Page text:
In a recent whitepaper, The New Voice of the Female Consumer in Southeast Asia, the agency identified an increasing trend towards people choosing self-employment over a traditional working lifestyle.
This trend was particularly true among women, with 36 percent of women across Southeast Asia, self-employed.
In addition, the study found that 47 percent of all online women in SEA are sellers. This equates to 33 million women who opted in as a seller across Indonesia, Thailand and the Philippines in 2015. In Indonesia, 55 percent of online women are trading as merchants from their homes today.
“We can conclude that selling and not just buying through digital channels to supplement income has created a new socioeconomic profile due in part to the sheer scale of the activity,” the paper stated.
“The implications of which will shift the paradigm for digital marketers as it pertains to ecommerce for this part of the world, which still supports a very traditional marketing landscape,” it added.
The study consisted of a 10-minute survey across the fieldwork period of August 18-28, 2015. Covering both buyers and sellers, 1,019 people across Indonesia (319), Thailand (350) and the Philippines (350) were interviewed.
Speaking to Campaign Asia-Pacific, Ruth Stubbs, Asia Pacific CEO at iProspect, said the team set out to validate a hypothesis but uncovered a lot more. With the more surprising finidng being the fact that among those who had chosen to become wholly self-employed in these three markets, more than 50 percent were women.
“As an industry, we continue to be challenged to evolve marketing strategy to keep up with fragmentation of what was a core target audience of female household shoppers,” Stubbs added. “The general lack of research for Southeast Asia was actually the final trigger for us to look for ourselves.”
The research highlighted a new segment of women who are savvy and at the forefront of ecommerce in the sub-region, with digital convergence changing the shape of traditional roles and responsibilities for women.
Stubbs added that the impact of urbanization is leading to women spending more and more time away from their homes and families, requiring new approaches to their primary role as a mother and caretaker.
“Yet, as an industry we are still communicating to her as though she still lives in the old world rather than as a social, connected and digitally influential entrepreneur,” she said.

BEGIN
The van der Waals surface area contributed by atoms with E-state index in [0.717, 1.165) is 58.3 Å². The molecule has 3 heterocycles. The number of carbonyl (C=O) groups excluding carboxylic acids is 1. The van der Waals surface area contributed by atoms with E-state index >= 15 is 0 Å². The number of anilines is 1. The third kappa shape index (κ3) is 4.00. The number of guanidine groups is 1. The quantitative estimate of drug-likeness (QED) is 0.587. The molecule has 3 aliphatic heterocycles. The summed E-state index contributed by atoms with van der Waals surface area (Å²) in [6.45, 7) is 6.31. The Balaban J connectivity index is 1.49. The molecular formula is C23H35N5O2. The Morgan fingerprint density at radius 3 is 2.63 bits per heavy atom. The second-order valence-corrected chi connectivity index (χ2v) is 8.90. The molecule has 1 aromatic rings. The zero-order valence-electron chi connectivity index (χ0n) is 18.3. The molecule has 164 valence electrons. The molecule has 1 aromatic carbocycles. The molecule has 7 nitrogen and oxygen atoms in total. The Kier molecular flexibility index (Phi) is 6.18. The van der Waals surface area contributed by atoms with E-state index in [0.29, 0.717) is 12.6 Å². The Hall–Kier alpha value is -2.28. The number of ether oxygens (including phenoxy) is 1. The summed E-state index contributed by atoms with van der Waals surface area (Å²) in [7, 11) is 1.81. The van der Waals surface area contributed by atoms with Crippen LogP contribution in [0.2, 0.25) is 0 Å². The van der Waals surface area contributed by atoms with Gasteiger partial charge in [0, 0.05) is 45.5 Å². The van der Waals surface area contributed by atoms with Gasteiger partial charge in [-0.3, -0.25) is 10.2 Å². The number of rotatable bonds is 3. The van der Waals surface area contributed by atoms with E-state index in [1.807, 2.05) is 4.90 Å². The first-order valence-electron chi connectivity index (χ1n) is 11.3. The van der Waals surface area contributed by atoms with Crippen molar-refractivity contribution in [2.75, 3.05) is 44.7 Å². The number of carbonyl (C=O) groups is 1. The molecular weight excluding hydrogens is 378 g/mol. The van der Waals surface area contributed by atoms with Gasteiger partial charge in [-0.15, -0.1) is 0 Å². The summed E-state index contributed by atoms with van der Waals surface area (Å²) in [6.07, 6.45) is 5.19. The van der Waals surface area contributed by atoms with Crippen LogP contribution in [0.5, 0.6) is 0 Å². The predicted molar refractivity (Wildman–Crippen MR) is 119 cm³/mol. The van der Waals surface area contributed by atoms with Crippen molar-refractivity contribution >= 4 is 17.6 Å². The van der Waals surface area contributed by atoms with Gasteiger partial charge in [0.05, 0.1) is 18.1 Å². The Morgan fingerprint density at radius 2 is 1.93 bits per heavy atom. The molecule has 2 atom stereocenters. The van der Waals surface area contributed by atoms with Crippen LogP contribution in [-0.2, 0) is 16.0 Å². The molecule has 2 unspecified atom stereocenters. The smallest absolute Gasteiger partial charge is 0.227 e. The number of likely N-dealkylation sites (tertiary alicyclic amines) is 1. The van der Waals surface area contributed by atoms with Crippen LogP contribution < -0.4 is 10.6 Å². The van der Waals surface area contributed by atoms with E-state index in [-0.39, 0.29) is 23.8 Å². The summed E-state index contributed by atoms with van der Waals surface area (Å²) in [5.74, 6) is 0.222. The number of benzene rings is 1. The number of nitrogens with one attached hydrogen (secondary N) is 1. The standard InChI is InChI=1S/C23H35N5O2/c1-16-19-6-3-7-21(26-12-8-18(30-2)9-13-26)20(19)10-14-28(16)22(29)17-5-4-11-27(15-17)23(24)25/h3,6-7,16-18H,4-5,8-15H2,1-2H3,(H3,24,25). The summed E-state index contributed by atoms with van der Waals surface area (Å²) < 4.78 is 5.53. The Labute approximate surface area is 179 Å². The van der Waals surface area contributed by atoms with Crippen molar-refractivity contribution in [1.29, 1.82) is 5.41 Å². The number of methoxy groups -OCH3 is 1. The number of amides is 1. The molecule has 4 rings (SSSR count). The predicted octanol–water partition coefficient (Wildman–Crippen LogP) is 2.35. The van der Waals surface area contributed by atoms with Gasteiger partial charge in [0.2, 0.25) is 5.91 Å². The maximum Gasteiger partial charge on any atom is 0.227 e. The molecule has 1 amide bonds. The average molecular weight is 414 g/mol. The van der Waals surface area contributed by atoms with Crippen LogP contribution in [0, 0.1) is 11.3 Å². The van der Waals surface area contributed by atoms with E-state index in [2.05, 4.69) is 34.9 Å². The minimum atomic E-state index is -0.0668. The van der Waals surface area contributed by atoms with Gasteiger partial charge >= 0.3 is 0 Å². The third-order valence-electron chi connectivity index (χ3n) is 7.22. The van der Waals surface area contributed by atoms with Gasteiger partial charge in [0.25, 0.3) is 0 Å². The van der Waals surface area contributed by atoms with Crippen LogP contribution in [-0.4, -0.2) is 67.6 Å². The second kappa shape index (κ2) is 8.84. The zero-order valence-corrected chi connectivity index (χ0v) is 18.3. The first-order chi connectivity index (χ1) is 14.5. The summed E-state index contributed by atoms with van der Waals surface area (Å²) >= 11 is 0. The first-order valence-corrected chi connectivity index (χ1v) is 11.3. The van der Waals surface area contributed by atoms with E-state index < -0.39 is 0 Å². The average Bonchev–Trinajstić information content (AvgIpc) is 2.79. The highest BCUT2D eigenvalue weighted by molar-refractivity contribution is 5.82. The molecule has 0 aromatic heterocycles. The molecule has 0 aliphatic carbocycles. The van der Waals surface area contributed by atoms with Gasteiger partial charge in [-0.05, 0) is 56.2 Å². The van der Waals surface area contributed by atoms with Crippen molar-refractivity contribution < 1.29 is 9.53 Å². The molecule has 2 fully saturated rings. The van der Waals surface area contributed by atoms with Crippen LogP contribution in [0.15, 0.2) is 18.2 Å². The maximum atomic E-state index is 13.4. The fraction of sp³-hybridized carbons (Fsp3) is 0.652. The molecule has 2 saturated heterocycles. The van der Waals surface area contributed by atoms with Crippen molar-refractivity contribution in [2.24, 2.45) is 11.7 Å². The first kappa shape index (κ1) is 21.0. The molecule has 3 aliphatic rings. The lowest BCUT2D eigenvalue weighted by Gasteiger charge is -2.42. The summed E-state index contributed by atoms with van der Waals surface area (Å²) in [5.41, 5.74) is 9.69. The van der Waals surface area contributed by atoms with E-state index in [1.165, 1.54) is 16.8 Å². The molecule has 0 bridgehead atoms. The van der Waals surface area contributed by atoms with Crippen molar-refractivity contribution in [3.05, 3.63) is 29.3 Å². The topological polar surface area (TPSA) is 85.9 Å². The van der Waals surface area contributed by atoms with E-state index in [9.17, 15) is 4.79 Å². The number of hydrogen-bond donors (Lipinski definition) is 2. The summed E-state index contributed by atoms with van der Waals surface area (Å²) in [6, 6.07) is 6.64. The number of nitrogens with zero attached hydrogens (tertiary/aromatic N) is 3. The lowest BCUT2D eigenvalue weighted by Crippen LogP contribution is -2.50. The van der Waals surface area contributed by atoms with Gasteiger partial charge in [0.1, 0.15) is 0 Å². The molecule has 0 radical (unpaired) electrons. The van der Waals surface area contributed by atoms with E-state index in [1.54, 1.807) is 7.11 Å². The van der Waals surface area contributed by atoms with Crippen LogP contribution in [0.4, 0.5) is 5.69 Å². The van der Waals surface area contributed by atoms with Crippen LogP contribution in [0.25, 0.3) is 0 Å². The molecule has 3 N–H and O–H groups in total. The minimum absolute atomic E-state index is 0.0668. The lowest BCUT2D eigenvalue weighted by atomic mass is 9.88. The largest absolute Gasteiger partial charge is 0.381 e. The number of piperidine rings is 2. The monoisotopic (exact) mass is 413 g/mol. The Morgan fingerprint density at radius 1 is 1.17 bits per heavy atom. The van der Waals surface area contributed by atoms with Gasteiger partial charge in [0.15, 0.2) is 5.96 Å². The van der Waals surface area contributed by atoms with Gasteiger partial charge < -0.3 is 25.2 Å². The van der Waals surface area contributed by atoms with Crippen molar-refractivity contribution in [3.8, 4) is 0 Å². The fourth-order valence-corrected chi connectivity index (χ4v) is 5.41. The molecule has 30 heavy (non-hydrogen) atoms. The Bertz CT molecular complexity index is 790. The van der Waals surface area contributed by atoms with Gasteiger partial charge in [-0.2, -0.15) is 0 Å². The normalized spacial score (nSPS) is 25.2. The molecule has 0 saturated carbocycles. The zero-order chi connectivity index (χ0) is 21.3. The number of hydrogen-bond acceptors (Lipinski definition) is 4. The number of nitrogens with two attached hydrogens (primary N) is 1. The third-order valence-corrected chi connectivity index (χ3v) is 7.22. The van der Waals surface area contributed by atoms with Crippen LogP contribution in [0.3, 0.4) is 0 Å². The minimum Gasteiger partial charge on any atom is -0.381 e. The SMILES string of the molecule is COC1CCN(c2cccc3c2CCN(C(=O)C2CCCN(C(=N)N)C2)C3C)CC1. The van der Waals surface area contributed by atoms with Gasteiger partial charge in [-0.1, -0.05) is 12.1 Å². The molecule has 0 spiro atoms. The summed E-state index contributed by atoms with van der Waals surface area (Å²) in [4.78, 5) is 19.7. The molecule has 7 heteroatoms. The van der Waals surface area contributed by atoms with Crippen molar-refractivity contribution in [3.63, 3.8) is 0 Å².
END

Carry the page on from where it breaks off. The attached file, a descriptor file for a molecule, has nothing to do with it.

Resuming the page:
Stubbs added that in 2016, the agency will be very much about redefining digital relationships with the hopes of helping brands reach consumers in more impactful ways.
“We understand that, with these women, content and technology can be drivers of the most powerful conversations in these communities,” she said. “This is a growing movement and one that cannot be ignored.”
Asked what tips there were for marketers and brands hoping to better engage with this segment, Stubbs said the research indicates that access to technology enabling tools that make selling easier—peer to peer networks and their image optimised interfaces, high mobile adoption, the low barrier to entry, payment convenience and a desire to work more flexibly around their family life—is the big clue.
“If a brand wants to communicate with these women, use these channels, support and facilitate their ambitions and you will maximise your impact,” she added.
The report found that buyers more frequently access a greater variety of content verticals with specific relevance (versus general sites), particularly aggregators and social sites. They look for functionality that is easy to use and conveniently located.
Facebook is included in 67 percent of preferences made by Indonesia’s buyers, who preferred social platforms. Lazada represents the most preferred buying platform among aggregators, providing store access to 80 percent of Indonesian buyers.
Sellers similarly seek relevant content and quick and easy functionality that will resonate with potential customers. Reach and cost of access is critical, so they gravitate to more P2P sites as well as social platforms.